Famous Negotiation Case: How Jamie Dimon Avoided Disaster

Bank CEO leveraged his considerable business negotiation skills

By — on / Business Negotiations

famous negotiations

Sometimes your goal in negotiation is to improve your fortunes. But sometimes, as in this famous negotiation case, the best you can hope for is to lessen the fallout from past mistakes.

Take the case of JPMorgan Chase. Back in September 2013, they were threatened with a lawsuit from the U.S. Department of Justice (DOJ) for its sales of troubled mortgage investments during the financial crisis. JPMorgan CEO Jamie Dimon’s hands-on use of his business negotiation skills to settle the potential charges and avoid a lawsuit, as recounted by Ben Protess and Jessica Silver-Greenberg in the New York Times, serve as a reminder of the burdens we must sometimes assume to head off a disaster.

In July 2013, Associate Attorney General Tony West met with JPMorgan executives at DOJ headquarters to outline an array of civil and criminal investigations of the bank. Along with its own behavior, the bank would be responsible for any charges stemming from improper sales of mortgage securities by two banks it had purchased during the financial crisis, Bear Stearns and Washington Mutual.

In the United States, companies commonly assume the legal liabilities of the firms they acquire unless they negotiate otherwise. JPMorgan apparently failed to negotiate more favorable terms in 2008.

During a meeting in August of 2013, JPMorgan asked the DOJ to persuade the U.S. attorney’s office in Sacramento to drop a criminal inquiry it had opened. The DOJ rejected JPMorgan’s $1 billion settlement offer.

The Sacramento prosecutors told the bank to expect a civil lawsuit and said that a criminal case was still on the table. Dimon was anxious to reach an agreement and head off formal legal charges, which would have been a costly and devastating blow to the bank’s reputation.

JPMorgan’s lawyers informed West that they were raising their offer to $3 billion, but U.S. Attorney General Eric Holder said that the amount was still far too low.

At 8 a.m. on September 24, 2013, four hours before the DOJ’s scheduled news conference to announce the charges against JPMorgan, Dimon called West and asked to meet in person. The news conference was scuttled.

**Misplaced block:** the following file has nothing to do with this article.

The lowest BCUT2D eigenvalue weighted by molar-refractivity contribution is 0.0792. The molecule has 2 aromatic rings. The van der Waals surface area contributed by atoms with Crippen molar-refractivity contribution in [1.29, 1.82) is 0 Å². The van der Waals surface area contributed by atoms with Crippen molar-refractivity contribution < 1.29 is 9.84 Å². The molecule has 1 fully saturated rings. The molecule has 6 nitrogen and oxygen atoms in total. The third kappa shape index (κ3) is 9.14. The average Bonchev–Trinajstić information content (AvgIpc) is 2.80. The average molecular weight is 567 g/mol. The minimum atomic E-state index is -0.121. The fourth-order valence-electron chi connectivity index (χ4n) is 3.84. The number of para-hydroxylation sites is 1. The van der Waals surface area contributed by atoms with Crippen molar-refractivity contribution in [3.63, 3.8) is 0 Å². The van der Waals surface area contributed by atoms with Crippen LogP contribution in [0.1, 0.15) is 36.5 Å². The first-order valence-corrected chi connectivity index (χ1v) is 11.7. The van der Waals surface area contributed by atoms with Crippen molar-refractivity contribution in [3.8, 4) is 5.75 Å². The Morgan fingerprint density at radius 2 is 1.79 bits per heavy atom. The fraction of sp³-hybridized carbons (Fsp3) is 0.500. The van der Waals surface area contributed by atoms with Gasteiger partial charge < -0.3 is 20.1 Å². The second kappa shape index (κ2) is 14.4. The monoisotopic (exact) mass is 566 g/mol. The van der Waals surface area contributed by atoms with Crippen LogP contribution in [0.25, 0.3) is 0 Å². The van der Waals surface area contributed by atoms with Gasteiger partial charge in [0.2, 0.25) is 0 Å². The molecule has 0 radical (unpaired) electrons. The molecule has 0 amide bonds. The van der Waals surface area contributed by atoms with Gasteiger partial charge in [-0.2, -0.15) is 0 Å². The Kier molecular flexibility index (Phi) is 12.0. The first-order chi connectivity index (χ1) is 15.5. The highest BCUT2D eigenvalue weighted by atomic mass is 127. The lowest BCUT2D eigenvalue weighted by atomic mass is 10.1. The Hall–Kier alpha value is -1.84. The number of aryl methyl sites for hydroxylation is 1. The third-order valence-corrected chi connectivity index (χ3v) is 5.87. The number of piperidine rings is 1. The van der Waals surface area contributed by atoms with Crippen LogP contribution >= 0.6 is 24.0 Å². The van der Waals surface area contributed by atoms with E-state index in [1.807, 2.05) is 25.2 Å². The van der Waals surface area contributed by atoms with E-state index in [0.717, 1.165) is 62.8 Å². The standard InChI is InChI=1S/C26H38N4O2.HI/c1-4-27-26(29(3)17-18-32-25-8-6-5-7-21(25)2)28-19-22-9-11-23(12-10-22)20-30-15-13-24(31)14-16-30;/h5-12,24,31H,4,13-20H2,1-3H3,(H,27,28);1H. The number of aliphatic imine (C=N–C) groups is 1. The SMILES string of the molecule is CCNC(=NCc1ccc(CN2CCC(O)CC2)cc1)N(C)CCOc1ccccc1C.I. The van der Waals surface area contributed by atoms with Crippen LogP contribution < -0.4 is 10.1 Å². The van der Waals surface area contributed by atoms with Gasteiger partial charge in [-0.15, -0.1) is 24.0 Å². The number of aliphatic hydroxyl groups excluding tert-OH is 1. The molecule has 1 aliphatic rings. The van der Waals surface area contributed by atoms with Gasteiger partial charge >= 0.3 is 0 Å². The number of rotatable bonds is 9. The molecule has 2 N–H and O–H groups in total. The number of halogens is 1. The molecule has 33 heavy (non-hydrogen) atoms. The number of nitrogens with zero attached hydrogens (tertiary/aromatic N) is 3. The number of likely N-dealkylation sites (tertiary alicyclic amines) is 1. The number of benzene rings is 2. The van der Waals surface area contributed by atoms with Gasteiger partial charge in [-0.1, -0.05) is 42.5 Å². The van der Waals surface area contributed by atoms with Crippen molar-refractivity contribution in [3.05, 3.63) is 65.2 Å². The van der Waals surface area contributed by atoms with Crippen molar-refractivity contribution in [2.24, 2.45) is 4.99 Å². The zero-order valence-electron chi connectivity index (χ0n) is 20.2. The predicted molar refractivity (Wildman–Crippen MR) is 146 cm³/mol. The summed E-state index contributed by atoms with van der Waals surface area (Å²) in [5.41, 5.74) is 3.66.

At a meeting with the bank’s lawyers and Holder, West, and their team two days later, Dimon increased JPMorgan’s settlement offer to a hefty $11 billion. Holder insisted that JPMorgan would have to pay more to resolve the civil cases and also accept a criminal charge, the Times reported.

But less than a month later, Dimon, clearly an effective negotiator, moved talks forward with a series of calls to Holder. On October 18, 2013, JPMorgan backed down from its demand that the DOJ call off the criminal case after its lawyers advised Dimon that actual charges were unlikely.

“What will it take to get this done?” Dimon asked during a conference call with West, Holder, and others that night. Agree to pay $13 billion, Holder told him, and there would be no lawsuit.

Dimon did, drawing this famous negotiation case to a close.

The deal, officially announced on November 19, 2013, included the largest settlement payment the DOJ has ever negotiated from a single corporation. More than $6 billion of the sum reportedly was to compensate institutional investors that suffered huge losses from mortgage securities sold primarily by Washington Mutual and Bear Stearns.

Another $4 billion was to be paid to struggling homeowners; the remaining $3 billion was to serve as a fine.

The JPMorgan negotiations suggest three lessons for professionals involved in crisis negotiations:

1. Envision future scenarios.

In another famous negotiation case, during acquisition negotiations in 2008, when it had leverage against the U.S. government, JPMorgan failed to negotiate for ironclad protection against potential liabilities at Bear Stearns and Washington Mutual.

2. Take calculated risks.

JPMorgan was able to concede on the issue of criminal charges after its lawyers concluded that the risk of such charges was low. The calculation hints at the value of making careful risk assessments in negotiation.

3. Signal serious intent.

By appointing himself lead negotiator, Dimon conveyed to the DOJ that he was committed to forging a deal. When a negotiation stalls, “sending in the big guns” can be an effective means of moving forward.

Adapted from “Crisis Negotiations at JPMorgan: Banking on a Deal with the DOJ,” first published in the January 2014 issue of the Negotiation Briefings newsletter.

Related Article: Program on Negotiation Faculty Discuss How to End the US Government Shutdowns

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Originally published on December 3, 2013.

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